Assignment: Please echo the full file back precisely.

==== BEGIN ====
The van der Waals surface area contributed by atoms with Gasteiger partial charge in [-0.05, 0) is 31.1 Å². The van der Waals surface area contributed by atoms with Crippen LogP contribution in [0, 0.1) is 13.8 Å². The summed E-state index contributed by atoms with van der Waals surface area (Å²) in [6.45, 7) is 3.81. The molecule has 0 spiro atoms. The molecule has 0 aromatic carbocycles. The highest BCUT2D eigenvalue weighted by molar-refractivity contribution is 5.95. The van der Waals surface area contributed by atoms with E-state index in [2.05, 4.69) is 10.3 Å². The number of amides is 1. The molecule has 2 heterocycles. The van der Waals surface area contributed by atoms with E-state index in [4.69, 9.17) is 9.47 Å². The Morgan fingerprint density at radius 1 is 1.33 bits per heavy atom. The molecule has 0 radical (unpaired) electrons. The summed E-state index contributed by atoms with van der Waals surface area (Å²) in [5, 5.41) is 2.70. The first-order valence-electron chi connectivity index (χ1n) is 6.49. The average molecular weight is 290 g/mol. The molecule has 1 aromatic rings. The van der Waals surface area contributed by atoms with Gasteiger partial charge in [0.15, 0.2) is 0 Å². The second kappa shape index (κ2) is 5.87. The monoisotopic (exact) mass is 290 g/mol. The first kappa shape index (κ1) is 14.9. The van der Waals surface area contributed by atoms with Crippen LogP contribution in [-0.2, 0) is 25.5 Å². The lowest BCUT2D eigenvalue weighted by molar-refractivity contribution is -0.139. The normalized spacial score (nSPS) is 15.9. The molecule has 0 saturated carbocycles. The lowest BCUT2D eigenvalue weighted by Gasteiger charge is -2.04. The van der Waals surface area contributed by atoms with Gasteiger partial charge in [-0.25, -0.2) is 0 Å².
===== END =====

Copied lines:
The van der Waals surface area contributed by atoms with Gasteiger partial charge in [-0.05, 0) is 31.1 Å². The van der Waals surface area contributed by atoms with Crippen LogP contribution in [0, 0.1) is 13.8 Å². The summed E-state index contributed by atoms with van der Waals surface area (Å²) in [6.45, 7) is 3.81. The molecule has 0 spiro atoms. The molecule has 0 aromatic carbocycles. The highest BCUT2D eigenvalue weighted by molar-refractivity contribution is 5.95. The van der Waals surface area contributed by atoms with E-state index in [2.05, 4.69) is 10.3 Å². The number of amides is 1. The molecule has 2 heterocycles. The van der Waals surface area contributed by atoms with E-state index in [4.69, 9.17) is 9.47 Å². The Morgan fingerprint density at radius 1 is 1.33 bits per heavy atom. The molecule has 0 radical (unpaired) electrons. The summed E-state index contributed by atoms with van der Waals surface area (Å²) in [5, 5.41) is 2.70. The first-order valence-electron chi connectivity index (χ1n) is 6.49. The average molecular weight is 290 g/mol. The molecule has 1 aromatic rings. The van der Waals surface area contributed by atoms with Gasteiger partial charge in [0.15, 0.2) is 0 Å². The second kappa shape index (κ2) is 5.87. The monoisotopic (exact) mass is 290 g/mol. The first kappa shape index (κ1) is 14.9. The van der Waals surface area contributed by atoms with Crippen LogP contribution in [-0.2, 0) is 25.5 Å². The lowest BCUT2D eigenvalue weighted by molar-refractivity contribution is -0.139. The normalized spacial score (nSPS) is 15.9. The molecule has 0 saturated carbocycles. The lowest BCUT2D eigenvalue weighted by Gasteiger charge is -2.04. The van der Waals surface area contributed by atoms with Gasteiger partial charge in [-0.25, -0.2) is 0 Å².